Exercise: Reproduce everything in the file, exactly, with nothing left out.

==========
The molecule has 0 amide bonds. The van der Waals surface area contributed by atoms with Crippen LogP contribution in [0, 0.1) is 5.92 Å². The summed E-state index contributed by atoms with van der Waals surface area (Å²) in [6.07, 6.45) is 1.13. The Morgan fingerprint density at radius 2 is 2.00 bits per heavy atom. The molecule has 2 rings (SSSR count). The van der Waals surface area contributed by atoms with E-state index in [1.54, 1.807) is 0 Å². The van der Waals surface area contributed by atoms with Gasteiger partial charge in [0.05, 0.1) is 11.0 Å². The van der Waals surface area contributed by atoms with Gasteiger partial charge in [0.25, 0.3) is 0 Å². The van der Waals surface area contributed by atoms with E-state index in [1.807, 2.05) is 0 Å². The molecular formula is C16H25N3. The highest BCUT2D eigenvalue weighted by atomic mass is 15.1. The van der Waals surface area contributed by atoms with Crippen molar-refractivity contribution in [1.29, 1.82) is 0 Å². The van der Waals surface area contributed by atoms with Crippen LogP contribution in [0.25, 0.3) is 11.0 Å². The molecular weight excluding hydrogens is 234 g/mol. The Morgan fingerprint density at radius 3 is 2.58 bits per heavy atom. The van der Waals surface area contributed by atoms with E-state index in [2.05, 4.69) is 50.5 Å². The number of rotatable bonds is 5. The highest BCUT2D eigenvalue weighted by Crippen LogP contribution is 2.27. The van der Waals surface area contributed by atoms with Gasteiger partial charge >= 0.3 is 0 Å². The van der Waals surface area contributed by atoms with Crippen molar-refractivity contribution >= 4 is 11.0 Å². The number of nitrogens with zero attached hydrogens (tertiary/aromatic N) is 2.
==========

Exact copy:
The molecule has 0 amide bonds. The van der Waals surface area contributed by atoms with Crippen LogP contribution in [0, 0.1) is 5.92 Å². The summed E-state index contributed by atoms with van der Waals surface area (Å²) in [6.07, 6.45) is 1.13. The Morgan fingerprint density at radius 2 is 2.00 bits per heavy atom. The molecule has 2 rings (SSSR count). The van der Waals surface area contributed by atoms with E-state index in [1.54, 1.807) is 0 Å². The van der Waals surface area contributed by atoms with Gasteiger partial charge in [0.05, 0.1) is 11.0 Å². The van der Waals surface area contributed by atoms with Gasteiger partial charge in [0.25, 0.3) is 0 Å². The van der Waals surface area contributed by atoms with E-state index in [1.807, 2.05) is 0 Å². The molecular formula is C16H25N3. The highest BCUT2D eigenvalue weighted by atomic mass is 15.1. The van der Waals surface area contributed by atoms with Crippen molar-refractivity contribution in [1.29, 1.82) is 0 Å². The van der Waals surface area contributed by atoms with Crippen LogP contribution in [0.25, 0.3) is 11.0 Å². The molecular weight excluding hydrogens is 234 g/mol. The Morgan fingerprint density at radius 3 is 2.58 bits per heavy atom. The van der Waals surface area contributed by atoms with E-state index in [2.05, 4.69) is 50.5 Å². The number of rotatable bonds is 5. The highest BCUT2D eigenvalue weighted by Crippen LogP contribution is 2.27. The van der Waals surface area contributed by atoms with Gasteiger partial charge >= 0.3 is 0 Å². The van der Waals surface area contributed by atoms with Crippen molar-refractivity contribution >= 4 is 11.0 Å². The number of nitrogens with zero attached hydrogens (tertiary/aromatic N) is 2.